New York

Jim Dine, Late Last Summer, the Rue Madame, 2015, acrylic and sand on wood, 79 7⁄8 × 60 5⁄8". From the series “The Black Paintings,” 2015.

Jim Dine, Late Last Summer, the Rue Madame, 2015, acrylic and sand on wood, 79 7⁄8 × 60 5⁄8". From
the series “The Black Paintings,” 2015.

Jim Dine

Gray | New York

Jim Dine, Late Last Summer, the Rue Madame, 2015, acrylic and sand on wood, 79 7⁄8 × 60 5⁄8". From the series “The Black Paintings,” 2015.

Pop art provocateur Jim Dine is renowned for humorous works such as The Technicolor Heart (The Big One), 2004—an outdoor sculpture of the titular organ rendered in a queasy blue and embedded with sundry things (including hammers, hatchets, and hands) in a rainbow of colors—and Walking to Bora˚s, 2008, a Brobdingnagian outdoor statue of Pinocchio, located in Sweden. But in 2010, the artist suddenly changed course and began making abstractions. The “Black Paintings” series, 2015, which were on view at Richard Gray Gallery, came out of this shift. As Dine has declared, the images are “painting about paint,” and also seem more vulnerable, human. Black is death and disaster, the dark night of the soul. His bold, slashing, and furious brushstrokes seem fraught with a deep sense of loss. Eunice is Gone, a painting named after his mother, suggested with its aphotic forms eaten alive by a torrent of desiccated greens, oranges, and yellows that he is angrily mourning her passing. It calls to mind poet Dylan Thomas’s famous words, “Do not go gentle into that good night, / Old age should burn and rave at close of day; / Rage, rage against the dying of the light.”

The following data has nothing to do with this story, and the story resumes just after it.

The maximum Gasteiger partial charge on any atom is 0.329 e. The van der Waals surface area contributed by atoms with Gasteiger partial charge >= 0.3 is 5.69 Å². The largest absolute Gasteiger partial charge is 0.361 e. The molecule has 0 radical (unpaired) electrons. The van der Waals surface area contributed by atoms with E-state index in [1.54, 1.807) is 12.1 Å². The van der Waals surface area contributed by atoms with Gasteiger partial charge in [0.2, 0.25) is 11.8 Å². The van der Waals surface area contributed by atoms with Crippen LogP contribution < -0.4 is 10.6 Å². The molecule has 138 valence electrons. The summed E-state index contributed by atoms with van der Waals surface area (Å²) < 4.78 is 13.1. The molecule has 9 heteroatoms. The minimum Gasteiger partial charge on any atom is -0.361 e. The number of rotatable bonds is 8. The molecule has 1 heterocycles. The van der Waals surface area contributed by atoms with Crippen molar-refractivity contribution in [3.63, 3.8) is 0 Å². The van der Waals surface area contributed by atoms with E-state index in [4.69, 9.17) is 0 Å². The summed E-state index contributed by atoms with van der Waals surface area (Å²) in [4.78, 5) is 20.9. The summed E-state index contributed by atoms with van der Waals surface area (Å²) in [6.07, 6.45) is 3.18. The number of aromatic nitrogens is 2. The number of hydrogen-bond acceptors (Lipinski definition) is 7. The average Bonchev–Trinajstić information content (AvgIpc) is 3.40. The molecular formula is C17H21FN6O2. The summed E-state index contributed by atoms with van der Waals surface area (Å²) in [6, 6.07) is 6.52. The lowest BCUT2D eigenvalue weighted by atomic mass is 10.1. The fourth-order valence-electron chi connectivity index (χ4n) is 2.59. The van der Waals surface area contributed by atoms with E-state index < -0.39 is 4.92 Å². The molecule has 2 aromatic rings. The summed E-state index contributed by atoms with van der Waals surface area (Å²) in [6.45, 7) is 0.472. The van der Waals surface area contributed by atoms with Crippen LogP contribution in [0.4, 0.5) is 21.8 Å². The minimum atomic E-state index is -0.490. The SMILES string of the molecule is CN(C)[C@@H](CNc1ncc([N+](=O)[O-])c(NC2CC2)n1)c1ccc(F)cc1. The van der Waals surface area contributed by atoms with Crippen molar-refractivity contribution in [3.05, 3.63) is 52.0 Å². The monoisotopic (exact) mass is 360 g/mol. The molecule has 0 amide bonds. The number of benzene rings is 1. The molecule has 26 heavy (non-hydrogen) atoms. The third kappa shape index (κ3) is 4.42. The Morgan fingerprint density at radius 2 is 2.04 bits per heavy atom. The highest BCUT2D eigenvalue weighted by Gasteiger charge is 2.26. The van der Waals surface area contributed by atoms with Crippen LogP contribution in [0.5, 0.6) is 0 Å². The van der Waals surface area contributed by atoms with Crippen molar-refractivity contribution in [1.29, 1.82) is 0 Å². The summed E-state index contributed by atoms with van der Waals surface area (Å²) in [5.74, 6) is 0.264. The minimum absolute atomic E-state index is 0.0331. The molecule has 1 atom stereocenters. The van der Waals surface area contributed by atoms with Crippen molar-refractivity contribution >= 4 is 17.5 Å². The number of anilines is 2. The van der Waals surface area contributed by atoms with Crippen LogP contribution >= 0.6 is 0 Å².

Dine was about eighty years old when he started making these crepuscular paintings, perhaps in awareness of his own impending demise. The coarse textures in many of these pieces, which the artist created by mixing sand and charcoal with acrylic—reminded one of the merciless dirt of the grave. The exception was Late Last Summer, the Rue Madame, a panel overpowered by a libidinous, crackling red. Is it an allusion to the Parisian street where prostitutes once plied their trade? Or a lasting memory of a late-in-life sexual experience? The psychoanalyst Michael Balint argues that the inability to perform sexually is traumatizing for elderly males. Is Dine’s impassioned crimson a denial of impotency, since it shows his continuing creative vitality?

His intensely gestural paintings give new credibility to Abstract Expressionist facture, showing that it remains the best, most convincing way to visualize deep feeling, both personal and universal. Mad Dog Dine depicts chaos and anxiety as an essential aspect of existence. Thus the works here evoked the gloomy neo-expressionist quality of the so-called 1980s German Wave. Like those latter-day Sturm und Drang paintings, Dine’s serve to remind us of the unconscious mind’s haunted, inescapable depths. Perhaps more to the aesthetic point of Dine’s “Black Paintings” is that they repudiate the Pop art stylings of the 1960s that brought him a great deal of fame. Pop art, after all, is both glorified entertainment and simulated realism—an elaboration and endorsement of the false consciousness and superficial aesthetics that capitalist culture breeds, serves, and embodies. Dine’s “Black Paintings” reject all that. His rebellion against his own history tells us that he has the courage to change his convictions.

Dine has always been a cleverly self-reflexive artist—remember the paintbrushes and paint cans he attached to the canvas of Job #1, 1962 (likely an ironic allusion to Duchamp’s readymades)? Thankfully, the pieces in this exhibition forgo a cool tongue-in-cheek attitude for something much more uncontrollable and rough. Dine’s surfaces implode and explode simultaneously—they are masterpieces of sadness and causticity. With this series, he is no longer a big Pinocchio, telling heartless Pop art lies. The blackness of his paintings is truly heartfelt, unlike The Technicolor Heart, a relic of fake sentiment mass-produced in Hollywood heaven.